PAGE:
To PR Pro of Future: Your Financial Clients May Bank on the ‘Book
The now very public Facebook is experimenting with Australia’s Commonwealth Bank to test an online banking system. It was only a matter of time. After all, Facebook’s value is in trying to count the ways one can make the best use of a 900 million-person user base. Soon it will cross the billion mark and, as today, every industry will want a piece of the action. Wall Street, despite displays of conservatism with the socials, is part of that group. It just takes one financial institution to dive in head first before others dip their toes in the water.
Is it enough to get your financial clients to say, “we need to get involved?” Well, that all depends. The answer in less than 300 words:
According to a story on CNNMoney.com, “The hope is that by creating private experiences on social media’s normally very public channel, banks can better engage customers, not to mention drive more traffic to Facebook, and open the doors to other avenues where the company can monetize its platform.”
That’s the ticket, isn’t it? Engage. Monetize. This is what will matter to the folks in the PR and marketing racket who publicize financial services, especially banking brands. This, too, is what will resonate with our clients if they intend to develop a strategy around such a service. Though there may be something missing from the equation. Let’s add “grow.” Engage. Monetize. Grow. Ultimately, that’s at the core of what we do for clients.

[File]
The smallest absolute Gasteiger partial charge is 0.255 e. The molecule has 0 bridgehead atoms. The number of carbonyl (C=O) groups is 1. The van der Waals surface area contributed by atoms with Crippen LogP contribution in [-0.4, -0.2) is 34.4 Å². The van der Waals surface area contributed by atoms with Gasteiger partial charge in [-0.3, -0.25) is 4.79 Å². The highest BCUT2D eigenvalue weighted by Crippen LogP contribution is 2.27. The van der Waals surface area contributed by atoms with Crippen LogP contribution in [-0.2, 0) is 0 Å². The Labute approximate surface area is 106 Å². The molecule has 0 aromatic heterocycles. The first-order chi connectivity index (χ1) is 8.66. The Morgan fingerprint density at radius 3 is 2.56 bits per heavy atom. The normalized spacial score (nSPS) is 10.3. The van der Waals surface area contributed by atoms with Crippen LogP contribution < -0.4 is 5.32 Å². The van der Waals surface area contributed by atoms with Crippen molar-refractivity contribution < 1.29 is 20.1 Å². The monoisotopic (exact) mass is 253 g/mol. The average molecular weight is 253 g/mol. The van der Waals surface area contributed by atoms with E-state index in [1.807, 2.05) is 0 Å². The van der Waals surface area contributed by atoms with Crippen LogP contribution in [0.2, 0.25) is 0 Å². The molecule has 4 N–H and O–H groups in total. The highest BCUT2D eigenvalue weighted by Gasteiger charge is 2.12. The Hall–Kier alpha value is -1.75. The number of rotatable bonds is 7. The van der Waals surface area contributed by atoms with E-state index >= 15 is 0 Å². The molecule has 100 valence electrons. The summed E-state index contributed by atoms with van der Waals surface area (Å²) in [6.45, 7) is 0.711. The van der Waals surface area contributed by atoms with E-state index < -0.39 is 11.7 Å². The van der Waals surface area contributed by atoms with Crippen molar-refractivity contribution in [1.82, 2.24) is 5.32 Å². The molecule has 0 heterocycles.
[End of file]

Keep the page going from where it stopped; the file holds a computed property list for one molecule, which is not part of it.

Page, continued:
Sure, there are Wall Street brands that have yet to recognize Facebook, or any social channel, as a viable communication platform. Now try convincing them to use it as an extension of their service offerings.
It at least raises eyebrows when an almost $660 billion bank takes the first step, whether it’s in the U.S. or Down Under. The wealth management community might dig the concept given its recent interest in the socials (i.e. Goldman Sachs, Morgan Stanley, AllianceBernstein, BlackRock). I think someone blogged about that here.
Does this mean one day it’ll make sense for every financial client, B2B or B2C, to buy into the ‘Book? The answer in three words or less: probably not.
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